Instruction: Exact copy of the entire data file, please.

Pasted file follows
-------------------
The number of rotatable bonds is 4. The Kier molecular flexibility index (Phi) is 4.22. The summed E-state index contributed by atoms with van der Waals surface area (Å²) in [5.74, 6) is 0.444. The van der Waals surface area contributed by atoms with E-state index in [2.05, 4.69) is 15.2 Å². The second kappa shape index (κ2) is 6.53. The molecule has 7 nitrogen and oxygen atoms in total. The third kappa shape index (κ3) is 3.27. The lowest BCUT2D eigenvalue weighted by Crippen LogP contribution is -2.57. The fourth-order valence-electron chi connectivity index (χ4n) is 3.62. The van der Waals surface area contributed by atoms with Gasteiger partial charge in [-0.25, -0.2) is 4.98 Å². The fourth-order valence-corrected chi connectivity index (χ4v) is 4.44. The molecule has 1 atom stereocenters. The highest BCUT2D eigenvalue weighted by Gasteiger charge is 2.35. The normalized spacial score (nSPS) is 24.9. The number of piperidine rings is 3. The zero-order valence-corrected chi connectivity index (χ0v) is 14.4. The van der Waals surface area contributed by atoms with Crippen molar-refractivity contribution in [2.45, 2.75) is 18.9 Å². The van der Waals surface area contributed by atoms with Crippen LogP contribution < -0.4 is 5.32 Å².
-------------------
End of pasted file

The number of rotatable bonds is 4. The Kier molecular flexibility index (Phi) is 4.22. The summed E-state index contributed by atoms with van der Waals surface area (Å²) in [5.74, 6) is 0.444. The van der Waals surface area contributed by atoms with E-state index in [2.05, 4.69) is 15.2 Å². The second kappa shape index (κ2) is 6.53. The molecule has 7 nitrogen and oxygen atoms in total. The third kappa shape index (κ3) is 3.27. The lowest BCUT2D eigenvalue weighted by Crippen LogP contribution is -2.57. The fourth-order valence-electron chi connectivity index (χ4n) is 3.62. The van der Waals surface area contributed by atoms with Gasteiger partial charge in [-0.25, -0.2) is 4.98 Å². The fourth-order valence-corrected chi connectivity index (χ4v) is 4.44. The molecule has 1 atom stereocenters. The highest BCUT2D eigenvalue weighted by Gasteiger charge is 2.35. The normalized spacial score (nSPS) is 24.9. The number of piperidine rings is 3. The zero-order valence-corrected chi connectivity index (χ0v) is 14.4. The van der Waals surface area contributed by atoms with Crippen molar-refractivity contribution in [2.45, 2.75) is 18.9 Å². The van der Waals surface area contributed by atoms with Crippen LogP contribution < -0.4 is 5.32 Å².